Measures to strengthen vocational education include giving vocational schools more independence and cultivate talent whereby schools and enterprises can jointly recruit and teach students.

The State Council, China’s cabinet, also encouraged mixed ownership of schools, according to Lu.

She also called for strengthened international cooperation. “We will promote exchange between Chinese vocational schools and community colleges in the United States, and conduct cooperation with the Asian Development Bank and the United Nations.”

China will also continue to carry out cooperation programs with Germany, Britain and Holland, and advance communication and cooperation with Australia, Africa and South America, according to Lu.

 

 

 

 

 

 

>>  China under pressure to contain offshore pollution: report

By Wang Cong and Luo Sha

China remains under pressure to contain pollution in its offshore areas, although water quality of 95 percent of the country’s territorial waters met standards in 2013, a report said on Wednesday.

According to the report issued by the State Oceanic Administration (SOA), the quality of 44,000 square kilometers of sea waters was rated below Level IV — the lowest level — in China’s offshore areas.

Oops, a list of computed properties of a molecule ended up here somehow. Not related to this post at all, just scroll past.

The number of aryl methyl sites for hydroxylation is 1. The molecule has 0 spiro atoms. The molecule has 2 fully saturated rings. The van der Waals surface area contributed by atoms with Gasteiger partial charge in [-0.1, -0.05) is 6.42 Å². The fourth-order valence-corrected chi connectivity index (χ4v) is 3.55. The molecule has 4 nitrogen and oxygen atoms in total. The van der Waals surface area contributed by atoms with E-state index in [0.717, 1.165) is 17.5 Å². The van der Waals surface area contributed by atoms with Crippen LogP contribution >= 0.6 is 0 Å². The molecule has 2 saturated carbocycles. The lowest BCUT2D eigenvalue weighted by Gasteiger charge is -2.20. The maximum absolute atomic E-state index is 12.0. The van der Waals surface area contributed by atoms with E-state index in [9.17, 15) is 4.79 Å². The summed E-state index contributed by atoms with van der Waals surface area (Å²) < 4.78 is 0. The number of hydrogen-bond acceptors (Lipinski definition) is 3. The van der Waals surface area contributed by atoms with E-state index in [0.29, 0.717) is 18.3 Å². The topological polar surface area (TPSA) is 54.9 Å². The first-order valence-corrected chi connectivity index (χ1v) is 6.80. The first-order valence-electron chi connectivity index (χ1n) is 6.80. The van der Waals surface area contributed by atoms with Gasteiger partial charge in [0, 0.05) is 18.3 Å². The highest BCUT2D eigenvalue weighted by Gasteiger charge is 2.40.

Inorganic nitrogen, active phosphate and fossil oil were the main pollutants, it said.

The report said that the quality of 88 percent of waters surrounding China’s 431 near-shore pollutant discharge outlets failed to meet standards.

In addition, the report said 16.72 million tonnes of pollutants in the sea were from 72 rivers monitored by the SOA, a slight decrease from last year.

Around 77 percent of maritime eco-systems at estuaries and bays monitored by the administration were rated as “sub-healthy and unhealthy”, it said.

The report said an oil spill last year after a pipeline blast in Qingdao City of east China’s Shandong Province posed considerable threat to the maritime environment in neighboring areas.

Radioactive materials discharged into the Pacific Ocean from the crippled Fukushima power plant in Japan also affected the water environment and sea life.

 

 

 

 

 

 

>>  Cross-Strait palace museums to jointly mark anniversary

By Guo Likun

The palace museums on both sides of the Taiwan Strait are planning to jointly mark the 90th anniversary of the Beijing-based museum next year, said a mainland spokesman on Wednesday of Marh 26.

The Beijing Palace Museum, also known as the Forbidden City, plans to hold seminars and exhibitions along with Taipei’s Palace Museum, said Ma Xiaoguang of the State Council Taiwan Affairs Office at a press conference.

They may also carry out joint research on bronzeware and jointly hold an exhibition of paintings of Italian Jesuit Giuseppe Castiglione, who spent more than 50 years in China in the 18th century, according to Ma.

 

 

 

 

 

 

>>  China’s Forbidden City to control visitor numbers

By Tian Ye

The Palace Museum, also known as the Forbidden City, on Wednesday of March 26 unveiled plans to control the number of visitors for protection purposes.

The plans, including not allowing annual ticket holders to visit during peak seasons, a seven-day promotion of ticket sales for afternoon visits from July to August, and online pre-sale of tickets during festivals and holidays, were released during a public hearing.